As many of us know, the Tigers (and much of NPB) tend to use a six-man pitching rotation, occasionally skipping the last man and giving their aces extra starts in key games. The first four spots will almost definitely go to the men mentioned above, but who deserves spots 5 & 6? Let’s look at some of the candidates. If they are not mentioned here, it likely means they will be in the next report on the relievers.

Suguru Iwazaki

The rookie lefty made several starts with the big team last year between stints in Naruohama. He impressed many by recording five wins despite being a sixth-round pick.

Kazuyuki Kaneda

Another very young pitcher who had moments of greatness and other moments of ineptness. He has come on strong so far this spring, but it will take more than that to cement his place in the rotation.

Yuta Iwasada

Last year’s (2013) first round pick started a few games and pitched some relief, but never really found success in either role. His spring is also off to a rocky start, as he gave up 3 ER in 3 IP against the Korean Samsung squad. Scouts also say he needs a lot of work.

Hiroaki Saiuchi

Saiuchi is perhaps better suited to the long relief role, but did start a few games last year. Consistency is a big problem so far in his short career.

Yuya Yokoyama

The team’s #1 pick this year (2014) has started the year slowly, injuring his clavicle joint before training even started, but there is still hope he can contribute at some point. If anything, he may get called up later in the year, and April seems doubtful at this point.

Overall Prognosis

The failed attempt to land free agent Orix ace Chihiro Kaneko leaves a gap in the rotation. The front four should all record double digit win totals, but the rotation after that looks shaky at best. The Tigers really have to hope for some pleasant surprises out of a few young developing players. Who knows, a fifth solid starter could blossom this year! (Other prospects include Takumi Akiyama, Hiroya Shimamoto, Shoya Yamamoto, Daiki Enokida etc.) If not, though, we could see the rotation shortened to five, especially if the race for the pennant is tight.

2015 Season Preview, Part 2: Outfield

Today we continue our four-part series about the Tigers and the upcoming 2015 season. After checking in on the infield last time, we look at the outfield and general offense today. The second half of the series will look at starting pitchers and the relief squad. Alright, let’s finish up the fielders and bats!

Left Field

mattmurtonThis job belongs to none other than Matt Murton. The man just signed a new one-year contract worth a reported ¥450M (~US$3.8M). He has also been the team’s most consistent hitter for years, winning the batting title in 2014 with a .338 average. He has decent plate discipline, middling power and minimal speed. His work in the field is adequate but not spectacular. He is occasionally subbed out for either a defensive or base running replacement late in close games, a strategy that I have yet to see pay dividends. On one occasion, in fact, he was replaced by one of the scrawny speedsters and was unavailable when his last turn in the order came up (in a crucial situation, of course).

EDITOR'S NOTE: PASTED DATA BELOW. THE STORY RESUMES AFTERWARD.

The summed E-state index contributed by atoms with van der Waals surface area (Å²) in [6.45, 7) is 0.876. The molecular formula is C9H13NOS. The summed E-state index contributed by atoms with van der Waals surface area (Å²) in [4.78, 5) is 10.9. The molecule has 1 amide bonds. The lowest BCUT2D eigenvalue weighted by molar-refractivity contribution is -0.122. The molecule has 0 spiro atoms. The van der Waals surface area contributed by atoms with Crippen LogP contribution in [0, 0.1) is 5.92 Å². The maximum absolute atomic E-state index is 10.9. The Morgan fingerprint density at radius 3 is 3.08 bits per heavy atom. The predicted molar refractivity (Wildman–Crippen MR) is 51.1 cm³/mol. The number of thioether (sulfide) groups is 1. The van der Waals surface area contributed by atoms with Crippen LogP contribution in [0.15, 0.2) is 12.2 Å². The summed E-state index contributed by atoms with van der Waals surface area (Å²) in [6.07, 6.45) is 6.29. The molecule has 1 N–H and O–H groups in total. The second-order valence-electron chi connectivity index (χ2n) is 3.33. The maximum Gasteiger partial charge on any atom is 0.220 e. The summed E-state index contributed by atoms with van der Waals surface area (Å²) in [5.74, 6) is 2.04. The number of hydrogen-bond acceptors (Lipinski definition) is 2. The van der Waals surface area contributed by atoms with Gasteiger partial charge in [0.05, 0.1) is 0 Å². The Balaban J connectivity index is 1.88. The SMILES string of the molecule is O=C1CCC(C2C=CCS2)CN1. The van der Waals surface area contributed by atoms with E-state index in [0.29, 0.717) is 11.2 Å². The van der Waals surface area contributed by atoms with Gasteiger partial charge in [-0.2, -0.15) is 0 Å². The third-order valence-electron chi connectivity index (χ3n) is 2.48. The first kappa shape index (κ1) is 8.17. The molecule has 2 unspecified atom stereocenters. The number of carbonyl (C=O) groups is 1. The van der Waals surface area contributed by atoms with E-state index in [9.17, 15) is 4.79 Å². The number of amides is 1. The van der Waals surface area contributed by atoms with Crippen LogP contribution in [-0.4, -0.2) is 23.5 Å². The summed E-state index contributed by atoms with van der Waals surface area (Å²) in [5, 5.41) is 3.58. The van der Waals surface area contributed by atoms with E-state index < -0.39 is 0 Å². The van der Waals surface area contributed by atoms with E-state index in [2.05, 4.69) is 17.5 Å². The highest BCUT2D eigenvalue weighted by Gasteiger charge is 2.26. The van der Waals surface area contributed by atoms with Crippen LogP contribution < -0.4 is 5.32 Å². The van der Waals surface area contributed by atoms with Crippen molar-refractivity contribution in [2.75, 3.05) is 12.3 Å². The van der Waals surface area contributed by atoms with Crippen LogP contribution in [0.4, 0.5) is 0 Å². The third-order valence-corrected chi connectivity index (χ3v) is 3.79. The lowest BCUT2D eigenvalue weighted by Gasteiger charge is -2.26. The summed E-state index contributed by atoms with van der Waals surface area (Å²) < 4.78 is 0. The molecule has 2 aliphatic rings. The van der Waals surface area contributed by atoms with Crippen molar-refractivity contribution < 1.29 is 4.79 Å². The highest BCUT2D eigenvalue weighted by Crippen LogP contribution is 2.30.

Center Field

yamatobuntLast year, save for a spell when he was injured, Yamato took hold of this position. It was actually just the first year he was a registered outfielder, though he has spent nearly every active inning on the big team out there. Let’s start with the positive. The man won a Gold Glove for his incredible fielding work. He was consistent all year, but really drew attention to his prowess in the playoffs, making countless diving catches and gunning down a runner to save a run as well. Now unfortunately for Yamato, his bat did not follow his glove in excellence. His BUNT did, as he led the league with 50 sacrifice bunts. More on this figure/strategy later. In the meantime, Yamato finished the year hitting a mediocre .264, which was actually a much leaner .235 until a September surge (28-for-71). According to an interview in the February Monthly Tigers magazine, Yamato recognizes that he needs to wield a more productive stick. He vows to get on base more, steal more bases and drop down more sacrifice bunts. How he’ll have time to do all that is beyond me, but of course I wish him all the best.

Right Field